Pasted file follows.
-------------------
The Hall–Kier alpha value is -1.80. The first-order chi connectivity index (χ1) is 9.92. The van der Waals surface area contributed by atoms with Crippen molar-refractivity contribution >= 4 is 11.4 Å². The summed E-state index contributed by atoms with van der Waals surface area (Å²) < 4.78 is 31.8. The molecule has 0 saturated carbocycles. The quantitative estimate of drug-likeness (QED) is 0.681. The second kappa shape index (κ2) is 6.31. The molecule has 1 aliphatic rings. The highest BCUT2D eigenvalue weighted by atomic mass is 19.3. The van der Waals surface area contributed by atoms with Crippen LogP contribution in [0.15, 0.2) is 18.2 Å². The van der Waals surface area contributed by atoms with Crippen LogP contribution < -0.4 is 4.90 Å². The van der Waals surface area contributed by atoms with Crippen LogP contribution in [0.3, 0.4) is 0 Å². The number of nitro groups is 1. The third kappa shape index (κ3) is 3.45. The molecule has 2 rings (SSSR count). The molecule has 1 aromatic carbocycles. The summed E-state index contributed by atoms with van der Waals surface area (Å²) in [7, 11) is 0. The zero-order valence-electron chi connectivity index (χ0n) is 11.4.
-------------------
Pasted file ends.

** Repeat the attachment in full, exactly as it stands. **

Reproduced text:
The Hall–Kier alpha value is -1.80. The first-order chi connectivity index (χ1) is 9.92. The van der Waals surface area contributed by atoms with Crippen molar-refractivity contribution >= 4 is 11.4 Å². The summed E-state index contributed by atoms with van der Waals surface area (Å²) < 4.78 is 31.8. The molecule has 0 saturated carbocycles. The quantitative estimate of drug-likeness (QED) is 0.681. The second kappa shape index (κ2) is 6.31. The molecule has 1 aliphatic rings. The highest BCUT2D eigenvalue weighted by atomic mass is 19.3. The van der Waals surface area contributed by atoms with Crippen LogP contribution in [0.15, 0.2) is 18.2 Å². The van der Waals surface area contributed by atoms with Crippen LogP contribution < -0.4 is 4.90 Å². The van der Waals surface area contributed by atoms with Crippen LogP contribution in [0.3, 0.4) is 0 Å². The number of nitro groups is 1. The third kappa shape index (κ3) is 3.45. The molecule has 2 rings (SSSR count). The molecule has 1 aromatic carbocycles. The summed E-state index contributed by atoms with van der Waals surface area (Å²) in [7, 11) is 0. The zero-order valence-electron chi connectivity index (χ0n) is 11.4.